Failure to Diagnose Pulmonary Embolism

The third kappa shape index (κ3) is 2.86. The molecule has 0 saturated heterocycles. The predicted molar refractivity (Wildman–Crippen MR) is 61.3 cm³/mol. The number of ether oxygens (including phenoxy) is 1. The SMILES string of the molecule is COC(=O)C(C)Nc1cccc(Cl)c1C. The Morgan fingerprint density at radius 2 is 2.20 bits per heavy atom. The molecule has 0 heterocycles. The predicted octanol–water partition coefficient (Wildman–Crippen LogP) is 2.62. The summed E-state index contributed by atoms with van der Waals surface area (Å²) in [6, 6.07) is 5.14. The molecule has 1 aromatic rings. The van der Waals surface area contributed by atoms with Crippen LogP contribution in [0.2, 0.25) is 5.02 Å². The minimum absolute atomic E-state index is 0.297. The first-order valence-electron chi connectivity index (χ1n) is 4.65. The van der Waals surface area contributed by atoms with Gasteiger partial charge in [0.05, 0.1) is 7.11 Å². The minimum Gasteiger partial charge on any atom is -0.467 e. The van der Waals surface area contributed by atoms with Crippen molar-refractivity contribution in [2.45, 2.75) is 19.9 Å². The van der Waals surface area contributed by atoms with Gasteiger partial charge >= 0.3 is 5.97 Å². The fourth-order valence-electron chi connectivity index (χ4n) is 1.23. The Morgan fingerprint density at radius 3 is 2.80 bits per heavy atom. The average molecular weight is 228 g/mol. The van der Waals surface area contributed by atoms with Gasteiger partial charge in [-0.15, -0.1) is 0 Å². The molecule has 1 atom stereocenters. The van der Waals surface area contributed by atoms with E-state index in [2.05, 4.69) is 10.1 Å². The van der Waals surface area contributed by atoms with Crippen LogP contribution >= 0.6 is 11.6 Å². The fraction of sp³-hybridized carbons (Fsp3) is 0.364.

Pulmonary embolisms are the second leading cause of sudden death in the United States. A pulmonary embolism is a blood clot which, in approximately 90% or more of the cases, develops in the deep veins of the lower extremities, frequently the calf, which travels to the heart and lungs and then causes death by blocking the exchange of oxygen from the lungs to the blood supply. Risk factors for pulmonary embolism include pregnancy, birth control pills, hormone therapy, inactivity, obesity, major surgery to repair broken bones, joint replacements, and can occur for no apparent reason. If not promptly diagnosed and treated, a pulmonary embolism can cause death by cutting off the oxygen supply from the lungs to the circulatory system. The signs and symptoms of pulmonary embolism can include shortness of breath (dyspnea), rapid heart rate (tachycardia), increased respiration rate (typicnia), pain in the calf without any injury, and swelling or edema in the lower leg. If blood gases are drawn at the hospital, they can indicate increased carbon dioxide, and decreased oxygen saturation. A physician who suspects a deep vein thrombosis (DVT) may order a venous duplex scan which will show a DVT of the leg through an ultrasound. The definitive diagnosis of a PE is made by a spiral CT scan or VQ scan. If diagnosed, anti-coagulation therapy such as heparin or coumadin will be ordered and the survival rate of a PE, if detected promptly, is in excess of 95%.
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